The Emsella device

Your mind might be literally brimming with speculation and puzzlement right now. I’ll put you at ease.  This is not a robot companion or some kind of futuristic, self-contained, regenerative, zero-waste toilet.  It’s a chair containing an MRI-grade electromagnet that emits trains of electromagnetic energy pulses that stimulate thousands of pelvic floor muscle contractions over the course of a treatment session. These contractions retrain and strengthen the muscles of patients struggling with urinary incontinence but also seems to retrain the nerves as well.  The energy pulses are a neuromuscular treatment as opposed to a simple muscular treatment.

The EvolveWell Clinic has been offering this FDA- and Health Canada- cleared device to treat female incontinence for several years now, to great effect. A course of therapy typically consists of six sessions over the course of three weeks. Each session involves sitting on the seat, fully-clothed I might add, for 28 minutes. If you know what Kegel exercises are, I’ll say that each Emsella session stimulates about 11,000 Kegel exercise-like contractions. Two points here:

  • That is a lot of contractions. You could never do that many Kegels on your own even if you were born on the planet Krypton aka the home planet of Superman, his relatives and their super pets.
  • The contractions are more sustained and intense than any Kegels you could do on your own. Note: do NOT be alarmed! I tried out the chair for a full session and it’s OK. You have full control over the intensity of the effect. It is NOT painful.

This figure depicts the difference between Kegel exercises and the contractions elicited by the Emsella:

Kegel exercises and the contractions elicited by the Emsella

And here are ultrasound images showing the effect on the pelvic floor during an Emsella pulse train. In the words of Mr. Spock: “Fascinating.” Note how the bladder is elevated up to the dotted line during the pulse sequence.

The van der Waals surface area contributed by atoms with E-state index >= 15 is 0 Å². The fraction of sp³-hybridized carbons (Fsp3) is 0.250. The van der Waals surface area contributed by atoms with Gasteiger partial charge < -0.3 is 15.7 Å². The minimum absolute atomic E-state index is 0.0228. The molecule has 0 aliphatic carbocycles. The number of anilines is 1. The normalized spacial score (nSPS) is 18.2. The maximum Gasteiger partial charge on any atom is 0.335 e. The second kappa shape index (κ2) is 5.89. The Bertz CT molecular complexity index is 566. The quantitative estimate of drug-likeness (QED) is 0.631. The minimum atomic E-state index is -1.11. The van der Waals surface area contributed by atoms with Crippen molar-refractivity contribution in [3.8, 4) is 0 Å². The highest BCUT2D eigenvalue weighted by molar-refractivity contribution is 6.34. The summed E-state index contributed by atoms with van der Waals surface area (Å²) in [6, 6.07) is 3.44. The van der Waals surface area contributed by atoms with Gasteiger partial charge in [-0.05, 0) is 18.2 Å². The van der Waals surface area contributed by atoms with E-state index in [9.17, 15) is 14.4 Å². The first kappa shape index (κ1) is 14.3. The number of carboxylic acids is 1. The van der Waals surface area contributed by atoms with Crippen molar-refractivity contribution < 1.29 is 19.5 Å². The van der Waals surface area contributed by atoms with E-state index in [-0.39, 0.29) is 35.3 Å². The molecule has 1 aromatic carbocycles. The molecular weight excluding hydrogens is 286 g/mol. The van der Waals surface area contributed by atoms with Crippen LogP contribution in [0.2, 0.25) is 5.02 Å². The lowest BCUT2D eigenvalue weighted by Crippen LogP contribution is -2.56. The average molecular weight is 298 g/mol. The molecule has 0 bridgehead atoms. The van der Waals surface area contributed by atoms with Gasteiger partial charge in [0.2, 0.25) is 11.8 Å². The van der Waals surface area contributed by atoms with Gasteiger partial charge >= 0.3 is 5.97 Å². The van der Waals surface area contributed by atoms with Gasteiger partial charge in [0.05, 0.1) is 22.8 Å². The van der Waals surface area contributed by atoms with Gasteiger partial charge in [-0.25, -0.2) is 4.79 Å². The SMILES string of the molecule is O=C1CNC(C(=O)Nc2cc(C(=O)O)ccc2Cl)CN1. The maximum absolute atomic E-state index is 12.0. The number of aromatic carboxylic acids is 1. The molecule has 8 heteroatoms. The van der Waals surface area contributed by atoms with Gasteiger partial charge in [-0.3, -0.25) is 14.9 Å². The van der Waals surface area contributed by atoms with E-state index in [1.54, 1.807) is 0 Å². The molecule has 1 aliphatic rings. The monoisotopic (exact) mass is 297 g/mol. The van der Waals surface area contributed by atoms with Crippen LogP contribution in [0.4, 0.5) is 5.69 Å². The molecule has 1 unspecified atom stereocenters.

Difference in mean score of KHQ domains (mean ± standard error). Maximum score of each domain is 100 points and lower scores indicate patient wellbeing. The statistical significance is highlighted by the asterisk (*P<0.05; ***P<0.001), reduction in score by 5 points indicates clinical significance.

Elderly males aside, you might also enjoy watching this clip (approximately one minute) of a by-no-means elderly fellow who received benefit from Emsella treatments.

Although some people might regard these types of therapies as being “out there”, the Emsella device is supported by clinical studies and is a Health Canada-approved medical device, as mentioned. I encourage anyone (male or female) who is interested in this therapy to arrange for a complementary educational appointment and trial treatment (also complementary) if appropriate.

And if you’re a fan of The Beach Boys, keep those Good Vibrations rolling!

George Gillson MD PhD

Author: George Gillson, MD, PHD, CCFP
EvolveWell Medical Director


Azparren J, Brandeis J. HIFEM procedure enhances quality of life of elderly men with post-prostatectomy incontinence.  Not peer-reviewed.  Publication available on request.

Emsella Clinical Summary.  Available on request